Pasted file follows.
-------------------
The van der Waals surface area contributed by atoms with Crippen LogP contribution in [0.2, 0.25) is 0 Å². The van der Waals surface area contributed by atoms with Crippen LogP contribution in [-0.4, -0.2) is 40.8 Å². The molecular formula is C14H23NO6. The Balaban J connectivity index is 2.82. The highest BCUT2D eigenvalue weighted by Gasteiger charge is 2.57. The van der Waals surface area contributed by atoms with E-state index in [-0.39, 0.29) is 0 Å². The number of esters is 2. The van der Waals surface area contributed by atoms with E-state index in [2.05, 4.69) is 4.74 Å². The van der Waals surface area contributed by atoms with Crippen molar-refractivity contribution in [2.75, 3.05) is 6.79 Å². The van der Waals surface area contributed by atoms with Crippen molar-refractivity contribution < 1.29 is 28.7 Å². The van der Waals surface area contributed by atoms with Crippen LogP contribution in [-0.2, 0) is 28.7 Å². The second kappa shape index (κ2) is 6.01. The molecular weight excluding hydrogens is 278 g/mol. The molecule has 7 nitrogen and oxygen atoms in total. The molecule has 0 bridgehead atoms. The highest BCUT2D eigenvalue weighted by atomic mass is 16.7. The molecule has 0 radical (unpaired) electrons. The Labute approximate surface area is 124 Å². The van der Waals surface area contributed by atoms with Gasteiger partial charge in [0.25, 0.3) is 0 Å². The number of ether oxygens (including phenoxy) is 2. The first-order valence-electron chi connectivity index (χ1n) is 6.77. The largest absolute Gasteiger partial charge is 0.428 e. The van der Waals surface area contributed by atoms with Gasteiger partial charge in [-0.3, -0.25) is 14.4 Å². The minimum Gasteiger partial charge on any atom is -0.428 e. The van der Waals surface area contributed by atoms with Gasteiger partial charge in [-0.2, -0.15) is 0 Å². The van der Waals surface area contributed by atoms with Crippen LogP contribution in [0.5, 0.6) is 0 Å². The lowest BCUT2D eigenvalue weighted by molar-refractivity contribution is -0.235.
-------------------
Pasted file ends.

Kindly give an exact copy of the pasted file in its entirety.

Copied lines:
The van der Waals surface area contributed by atoms with Crippen LogP contribution in [0.2, 0.25) is 0 Å². The van der Waals surface area contributed by atoms with Crippen LogP contribution in [-0.4, -0.2) is 40.8 Å². The molecular formula is C14H23NO6. The Balaban J connectivity index is 2.82. The highest BCUT2D eigenvalue weighted by Gasteiger charge is 2.57. The van der Waals surface area contributed by atoms with E-state index in [-0.39, 0.29) is 0 Å². The number of esters is 2. The van der Waals surface area contributed by atoms with E-state index in [2.05, 4.69) is 4.74 Å². The van der Waals surface area contributed by atoms with Crippen molar-refractivity contribution in [2.75, 3.05) is 6.79 Å². The van der Waals surface area contributed by atoms with Crippen molar-refractivity contribution < 1.29 is 28.7 Å². The van der Waals surface area contributed by atoms with Crippen LogP contribution in [-0.2, 0) is 28.7 Å². The second kappa shape index (κ2) is 6.01. The molecular weight excluding hydrogens is 278 g/mol. The molecule has 7 nitrogen and oxygen atoms in total. The molecule has 0 bridgehead atoms. The highest BCUT2D eigenvalue weighted by atomic mass is 16.7. The molecule has 0 radical (unpaired) electrons. The Labute approximate surface area is 124 Å². The van der Waals surface area contributed by atoms with Gasteiger partial charge in [0.25, 0.3) is 0 Å². The number of ether oxygens (including phenoxy) is 2. The first-order valence-electron chi connectivity index (χ1n) is 6.77. The largest absolute Gasteiger partial charge is 0.428 e. The van der Waals surface area contributed by atoms with Gasteiger partial charge in [-0.3, -0.25) is 14.4 Å². The minimum Gasteiger partial charge on any atom is -0.428 e. The van der Waals surface area contributed by atoms with Gasteiger partial charge in [-0.2, -0.15) is 0 Å². The van der Waals surface area contributed by atoms with Crippen LogP contribution in [0.5, 0.6) is 0 Å². The lowest BCUT2D eigenvalue weighted by molar-refractivity contribution is -0.235.